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Brexit Backlash as British Car Manufacturing Plummets by 45 Percent

UK Car Industry

Brexit backlash as British car manufacturing plummets by 45 percent.

Vehicle manufacturing dropped by roughly 45 percent last month as carmakers downsize on UK based production in keeping with contingency plans to deal with Britain’s withdrawal from the bloc, which ultimately has not happen yet, sparking a revived sense of confusion amidst the UK car industry as the uncertainty that emanates from Brexit wreaks havoc on UK businesses.

The CEO for the Society of Motor Manufacturers and Traders (SMMT), Mike Hawes said:

“While we’ve avoided a ‘no deal’ Brexit on Friday, it is utterly unacceptable that, more than two years since negotiations started, industry still does not know what the UK’s relationship with the EU will be in the coming weeks and months. Uncertainty has already caused serious damage – car plants are on enforced shutdown; investment has been cut and jobs lost.”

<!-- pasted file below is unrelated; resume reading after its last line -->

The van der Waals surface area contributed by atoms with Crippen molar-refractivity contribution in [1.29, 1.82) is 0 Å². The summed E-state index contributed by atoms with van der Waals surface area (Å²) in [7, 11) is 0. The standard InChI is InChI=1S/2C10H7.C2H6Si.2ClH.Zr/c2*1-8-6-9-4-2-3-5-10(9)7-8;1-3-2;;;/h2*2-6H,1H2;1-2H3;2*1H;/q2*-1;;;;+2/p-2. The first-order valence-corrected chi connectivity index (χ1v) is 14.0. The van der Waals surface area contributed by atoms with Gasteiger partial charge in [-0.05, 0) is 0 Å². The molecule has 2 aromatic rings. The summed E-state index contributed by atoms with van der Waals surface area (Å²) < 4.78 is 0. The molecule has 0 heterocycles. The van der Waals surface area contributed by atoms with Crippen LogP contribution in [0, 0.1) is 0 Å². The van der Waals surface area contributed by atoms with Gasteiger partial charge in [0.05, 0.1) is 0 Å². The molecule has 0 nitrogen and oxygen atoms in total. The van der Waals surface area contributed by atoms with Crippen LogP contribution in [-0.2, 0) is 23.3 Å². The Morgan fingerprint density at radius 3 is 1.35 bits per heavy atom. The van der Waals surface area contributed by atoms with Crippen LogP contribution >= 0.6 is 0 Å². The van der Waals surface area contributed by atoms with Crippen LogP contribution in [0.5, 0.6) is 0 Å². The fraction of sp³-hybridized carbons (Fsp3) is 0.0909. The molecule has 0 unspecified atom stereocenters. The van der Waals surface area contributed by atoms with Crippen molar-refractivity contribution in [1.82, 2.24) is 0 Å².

“This cannot go on. Government and Parliament must use this extension purposefully to take ‘no deal’ off the table for good and guarantee a positive long-term resolution that delivers frictionless trade. If they fail, we face yet another devastating ‘no deal’ precipice on 31 October.”

Click here to read the full SMMT article.

The Society of Motor Manufacturers and Traders called the downturn “extraordinary”, as car production figures dropped by almost 45 percent. In April approximately 71,000 automobiles were produced in comparison to the 128,000 of last year.